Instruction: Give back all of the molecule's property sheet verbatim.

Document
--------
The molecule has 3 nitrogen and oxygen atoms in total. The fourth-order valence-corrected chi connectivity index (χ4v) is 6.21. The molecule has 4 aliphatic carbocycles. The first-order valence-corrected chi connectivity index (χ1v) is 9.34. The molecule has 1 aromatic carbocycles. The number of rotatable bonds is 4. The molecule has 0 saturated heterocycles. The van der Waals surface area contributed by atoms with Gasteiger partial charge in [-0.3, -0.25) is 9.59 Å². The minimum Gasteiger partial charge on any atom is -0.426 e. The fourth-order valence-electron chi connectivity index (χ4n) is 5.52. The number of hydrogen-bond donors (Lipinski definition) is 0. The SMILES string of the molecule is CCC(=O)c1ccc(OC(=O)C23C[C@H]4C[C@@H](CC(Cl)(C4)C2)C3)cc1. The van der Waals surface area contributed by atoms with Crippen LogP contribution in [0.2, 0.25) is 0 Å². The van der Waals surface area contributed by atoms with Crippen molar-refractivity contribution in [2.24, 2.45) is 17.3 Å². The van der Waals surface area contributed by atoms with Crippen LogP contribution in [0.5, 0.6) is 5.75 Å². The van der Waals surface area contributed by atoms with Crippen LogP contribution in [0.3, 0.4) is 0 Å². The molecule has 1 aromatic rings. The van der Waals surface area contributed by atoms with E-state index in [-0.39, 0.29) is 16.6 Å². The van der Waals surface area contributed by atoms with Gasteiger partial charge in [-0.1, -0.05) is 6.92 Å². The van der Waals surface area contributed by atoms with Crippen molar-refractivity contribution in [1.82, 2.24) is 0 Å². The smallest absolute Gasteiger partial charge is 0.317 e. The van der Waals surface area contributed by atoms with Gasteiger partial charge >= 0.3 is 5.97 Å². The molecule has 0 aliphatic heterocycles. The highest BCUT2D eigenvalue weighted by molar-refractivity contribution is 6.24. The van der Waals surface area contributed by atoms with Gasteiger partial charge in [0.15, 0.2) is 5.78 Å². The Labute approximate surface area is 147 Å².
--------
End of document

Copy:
The molecule has 3 nitrogen and oxygen atoms in total. The fourth-order valence-corrected chi connectivity index (χ4v) is 6.21. The molecule has 4 aliphatic carbocycles. The first-order valence-corrected chi connectivity index (χ1v) is 9.34. The molecule has 1 aromatic carbocycles. The number of rotatable bonds is 4. The molecule has 0 saturated heterocycles. The van der Waals surface area contributed by atoms with Gasteiger partial charge in [-0.3, -0.25) is 9.59 Å². The minimum Gasteiger partial charge on any atom is -0.426 e. The fourth-order valence-electron chi connectivity index (χ4n) is 5.52. The number of hydrogen-bond donors (Lipinski definition) is 0. The SMILES string of the molecule is CCC(=O)c1ccc(OC(=O)C23C[C@H]4C[C@@H](CC(Cl)(C4)C2)C3)cc1. The van der Waals surface area contributed by atoms with Crippen LogP contribution in [0.2, 0.25) is 0 Å². The van der Waals surface area contributed by atoms with Crippen molar-refractivity contribution in [2.24, 2.45) is 17.3 Å². The van der Waals surface area contributed by atoms with Crippen LogP contribution in [0.5, 0.6) is 5.75 Å². The van der Waals surface area contributed by atoms with Crippen LogP contribution in [0.3, 0.4) is 0 Å². The molecule has 1 aromatic rings. The van der Waals surface area contributed by atoms with E-state index in [-0.39, 0.29) is 16.6 Å². The van der Waals surface area contributed by atoms with Gasteiger partial charge in [-0.1, -0.05) is 6.92 Å². The van der Waals surface area contributed by atoms with Crippen molar-refractivity contribution in [1.82, 2.24) is 0 Å². The smallest absolute Gasteiger partial charge is 0.317 e. The van der Waals surface area contributed by atoms with Gasteiger partial charge >= 0.3 is 5.97 Å². The molecule has 0 aliphatic heterocycles. The highest BCUT2D eigenvalue weighted by molar-refractivity contribution is 6.24. The van der Waals surface area contributed by atoms with Gasteiger partial charge in [0.15, 0.2) is 5.78 Å². The Labute approximate surface area is 147 Å².